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Microplastics are small pieces of plastic pollutants, and today, one major source of microplastics is the fashion industry. Microplastics are created from the deterioration of synthetic fabrics, such as polyester, polyamide, acrylic, and polypropylene (Lim et. al, 2022). Natural fabrics like cotton, bamboo, wool, and silk deteriorate in the same way that synthetic fabrics do, but instead of releasing microplastics, they release biodegradable fiber fragments. Synthetic fabrics release fiber fragments as well, but because they are made out of plastic, these fiber fragments also fall in the microplastics category.
Synthetic fabrics release microplastics during the manufacturing, wearing, and washing processes. According to one study conducted by Lim et. al. in 2022, the manufacturing process releases the most microplastics 49%, while the washing process releases 28% and the wearing process releases 23% of microplastics. Interestingly, different types of washing machines affect how many microplastics are released.op-loading washers use an agitator to move clothes throughout the water in the machine, while front-loading machines use a fan-like mechanism called a pulsator that pushes water back and forth through the clothes in the machine (Lindland and Hampshire, 2021). Top-loading machines create more friction and are rougher on fabrics, releasing about 9 times more microplastics than a front-loading washing machine (Periyasamy and Tehrani-Bagha, 2022, p.6). Released microplastics from sources like washing machines pose a health hazard, due to their ability to bioaccumulate.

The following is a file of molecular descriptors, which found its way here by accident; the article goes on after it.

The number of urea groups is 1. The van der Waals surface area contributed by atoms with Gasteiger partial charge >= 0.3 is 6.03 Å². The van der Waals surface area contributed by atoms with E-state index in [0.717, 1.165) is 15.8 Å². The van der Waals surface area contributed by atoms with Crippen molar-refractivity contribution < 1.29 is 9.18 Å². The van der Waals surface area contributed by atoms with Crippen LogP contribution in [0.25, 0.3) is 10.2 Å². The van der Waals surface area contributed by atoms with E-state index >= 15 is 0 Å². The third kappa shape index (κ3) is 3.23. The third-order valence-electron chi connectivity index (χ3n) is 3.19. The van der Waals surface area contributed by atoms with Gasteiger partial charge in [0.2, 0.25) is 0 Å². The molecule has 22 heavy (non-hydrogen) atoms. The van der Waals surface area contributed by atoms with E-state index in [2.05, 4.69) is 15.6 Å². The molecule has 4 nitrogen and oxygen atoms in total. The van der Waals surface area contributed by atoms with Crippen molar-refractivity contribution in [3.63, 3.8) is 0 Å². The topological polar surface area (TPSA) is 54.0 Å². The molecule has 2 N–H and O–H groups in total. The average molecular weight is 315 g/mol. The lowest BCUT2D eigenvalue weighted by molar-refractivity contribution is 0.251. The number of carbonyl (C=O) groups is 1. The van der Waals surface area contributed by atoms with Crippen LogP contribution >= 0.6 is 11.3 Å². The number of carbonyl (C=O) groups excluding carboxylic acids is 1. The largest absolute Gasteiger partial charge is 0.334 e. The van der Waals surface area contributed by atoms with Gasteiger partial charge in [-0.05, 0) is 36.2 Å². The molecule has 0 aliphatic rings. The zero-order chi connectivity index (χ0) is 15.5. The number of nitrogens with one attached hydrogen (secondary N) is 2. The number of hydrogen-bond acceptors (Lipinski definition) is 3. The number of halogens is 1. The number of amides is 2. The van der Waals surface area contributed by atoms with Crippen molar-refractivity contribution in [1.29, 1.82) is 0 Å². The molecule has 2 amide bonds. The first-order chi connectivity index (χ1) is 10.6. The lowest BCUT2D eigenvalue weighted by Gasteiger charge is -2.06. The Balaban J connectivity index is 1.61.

Fiber fragments, especially plastic ones, are particularly harmful because they can get almost anywhere, from inside the bodies of humans and animals to food webs and ecosystems. One study conducted with lung cancer patients found that 87% of them had fiber fragments in their lungs (Periyasamy and Tehrani-Bagha, 2022). This isn’t surprising given that airborne fiber fragments are extremely common, especially indoors. A different study looked into the distribution of airborne fiber fragments, finding that, “overall, 1–60 fibers/m3 fiber fragments were observed indoors compared with a considerably lower amount of 0.3 to 1.5 fibers/m3 outdoors. 67% of detected fibers were [natural] and the rest of them were synthetic fibers” (Periyasamy and Tehrani-Bagha, 2022). Although most airborne fragments are natural, such as dust particles, they are still lung irritants. Even worse, fiber fragments and microplastics often end up in the ocean where they are consumed by fish and other animals, in effect harming wildlife and polluting one of our main food sources.
Fiber fragments and microplastics are a problem, but what can the average person do to help? One cannot completely eliminate their “microplastic footprint,” but there are some simple ways to reduce it. One can use a microplastic-filtering laundry bag when washing clothes, especially for the first 5 washes of synthetic fabrics because this is when they release the most microplastics (Lim et. al, 2022). Using a washing machine with a pulsator and not an agitator, and washing at low temperatures is also helpful. Lastly, because clothes deteriorate faster in landfills and thus create more fiber fragments, it is important to avoid throwing out clothes, and instead upcycle, recycle or donate them for the longest life possible (Periyasamy and Tehrani-Bagha, 2022). The fashion industry, especially fast fashion, is not known for being environmentally friendly– but individuals can look for options that have a much lower environmental impact than others.
Lim, J., Choi, J., Won, A. et al. Cause of microfibers found in the domestic washing process of clothing; focusing on the manufacturing, wearing, and washing processes. Fash Text 9, 24 (2022). https://doi.org/10.1186/s40691-022-00306-8
Lindland, Rebecca and Hampshire, Kristen. “Front Load Versus Top Load Washers”. US News, 2021,https://www.usnews.com/360-reviews/home-goods/washing-machines/front-vs-top-load-washers.
Periyasamy, Aravin Prince and Tehrani-Bagha, Ali. “A review on microplastic emission from textile materials and its reduction techniques”, Polymer Degradation and Stability, Volume 199, 2022, https://doi.org/10.1016/j.polymdegradstab.2022.109901.